This article is based on some of the ideas that emerged during the production of a book which takes visualising as its focus. We began to identify problems which helped us to take a structured view. . . .

This is the first article in a series which aim to provide some insight into the way spatial thinking develops in children, and draw on a range of reported research. The focus of this article is the. . . .

Semi-regular tessellations combine two or more different regular polygons to fill the plane. Can you find all the semi-regular tessellations?

A tetromino is made up of four squares joined edge to edge. Can this tetromino, together with 15 copies of itself, be used to cover an eight by eight chessboard?

Show that among the interior angles of a convex polygon there cannot be more than three acute angles.

Imagine a large cube made from small red cubes being dropped into a pot of yellow paint. How many of the small cubes will have yellow paint on their faces?

How can you make an angle of 60 degrees by folding a sheet of paper twice?

Can you explain why it is impossible to construct this triangle?

Choose a couple of the sequences. Try to picture how to make the next, and the next, and the next... Can you describe your reasoning?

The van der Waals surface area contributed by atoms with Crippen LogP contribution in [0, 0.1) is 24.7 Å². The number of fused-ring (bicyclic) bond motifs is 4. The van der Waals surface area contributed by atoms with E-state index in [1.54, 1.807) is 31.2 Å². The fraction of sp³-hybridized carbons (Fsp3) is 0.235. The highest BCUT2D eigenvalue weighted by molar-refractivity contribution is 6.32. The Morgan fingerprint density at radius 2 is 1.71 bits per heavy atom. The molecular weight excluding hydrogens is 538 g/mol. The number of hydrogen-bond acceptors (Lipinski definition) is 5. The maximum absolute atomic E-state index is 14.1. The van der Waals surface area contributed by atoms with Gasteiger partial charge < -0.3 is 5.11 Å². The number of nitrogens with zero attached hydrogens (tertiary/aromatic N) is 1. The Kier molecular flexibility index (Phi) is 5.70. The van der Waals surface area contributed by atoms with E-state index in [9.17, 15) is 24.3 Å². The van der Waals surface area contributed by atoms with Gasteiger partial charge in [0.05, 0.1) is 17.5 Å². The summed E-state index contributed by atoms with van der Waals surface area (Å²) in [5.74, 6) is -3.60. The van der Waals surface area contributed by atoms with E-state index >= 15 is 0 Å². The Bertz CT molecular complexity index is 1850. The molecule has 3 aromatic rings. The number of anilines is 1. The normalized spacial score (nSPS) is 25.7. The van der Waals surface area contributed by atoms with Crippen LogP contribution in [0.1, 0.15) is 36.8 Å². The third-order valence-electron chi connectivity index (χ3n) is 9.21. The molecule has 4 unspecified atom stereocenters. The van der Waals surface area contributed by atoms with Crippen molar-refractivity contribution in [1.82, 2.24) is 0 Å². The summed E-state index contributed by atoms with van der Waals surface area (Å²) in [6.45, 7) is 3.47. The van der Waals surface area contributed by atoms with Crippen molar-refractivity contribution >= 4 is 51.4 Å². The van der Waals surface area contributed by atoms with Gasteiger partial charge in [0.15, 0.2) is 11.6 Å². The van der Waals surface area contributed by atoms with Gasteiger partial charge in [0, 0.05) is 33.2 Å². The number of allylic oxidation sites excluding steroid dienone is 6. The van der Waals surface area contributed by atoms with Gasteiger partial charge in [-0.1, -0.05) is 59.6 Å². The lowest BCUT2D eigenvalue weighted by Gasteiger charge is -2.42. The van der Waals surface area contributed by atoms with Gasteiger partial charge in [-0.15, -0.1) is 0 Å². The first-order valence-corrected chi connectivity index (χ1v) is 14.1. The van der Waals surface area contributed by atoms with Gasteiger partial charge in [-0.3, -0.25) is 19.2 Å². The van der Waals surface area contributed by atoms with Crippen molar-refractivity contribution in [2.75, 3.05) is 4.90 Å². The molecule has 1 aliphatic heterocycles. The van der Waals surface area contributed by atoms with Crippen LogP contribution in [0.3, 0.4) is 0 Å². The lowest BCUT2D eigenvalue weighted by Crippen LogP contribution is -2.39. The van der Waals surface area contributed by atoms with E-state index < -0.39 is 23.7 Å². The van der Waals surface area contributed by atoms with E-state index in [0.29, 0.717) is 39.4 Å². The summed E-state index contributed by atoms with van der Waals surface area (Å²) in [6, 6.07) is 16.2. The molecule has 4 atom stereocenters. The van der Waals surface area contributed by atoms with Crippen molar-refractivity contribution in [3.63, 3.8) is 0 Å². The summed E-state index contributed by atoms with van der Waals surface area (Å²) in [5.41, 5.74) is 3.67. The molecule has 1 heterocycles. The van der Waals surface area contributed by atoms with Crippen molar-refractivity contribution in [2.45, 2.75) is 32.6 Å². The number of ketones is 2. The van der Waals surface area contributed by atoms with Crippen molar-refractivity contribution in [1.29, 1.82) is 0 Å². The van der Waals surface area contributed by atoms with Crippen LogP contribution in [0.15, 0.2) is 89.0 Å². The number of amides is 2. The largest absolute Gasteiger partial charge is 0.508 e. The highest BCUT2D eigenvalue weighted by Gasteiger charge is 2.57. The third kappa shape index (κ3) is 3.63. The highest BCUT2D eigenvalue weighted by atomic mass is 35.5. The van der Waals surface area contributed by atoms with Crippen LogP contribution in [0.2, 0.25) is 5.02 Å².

Billy's class had a robot called Fred who could draw with chalk held underneath him. What shapes did the pupils make Fred draw?

Use a single sheet of A4 paper and make a cylinder having the greatest possible volume. The cylinder must be closed off by a circle at each end.

This article for teachers discusses examples of problems in which there is no obvious method but in which children can be encouraged to think deeply about the context and extend their ability to. . . .

Here is a solitaire type environment for you to experiment with. Which targets can you reach?

Can you fit the tangram pieces into the outlines of the workmen?

Can you fit the tangram pieces into the outline of these convex shapes?

Can you fit the tangram pieces into the outline of the rocket?

If you move the tiles around, can you make squares with different coloured edges?

Can you fit the tangram pieces into the outlines of the watering can and man in a boat?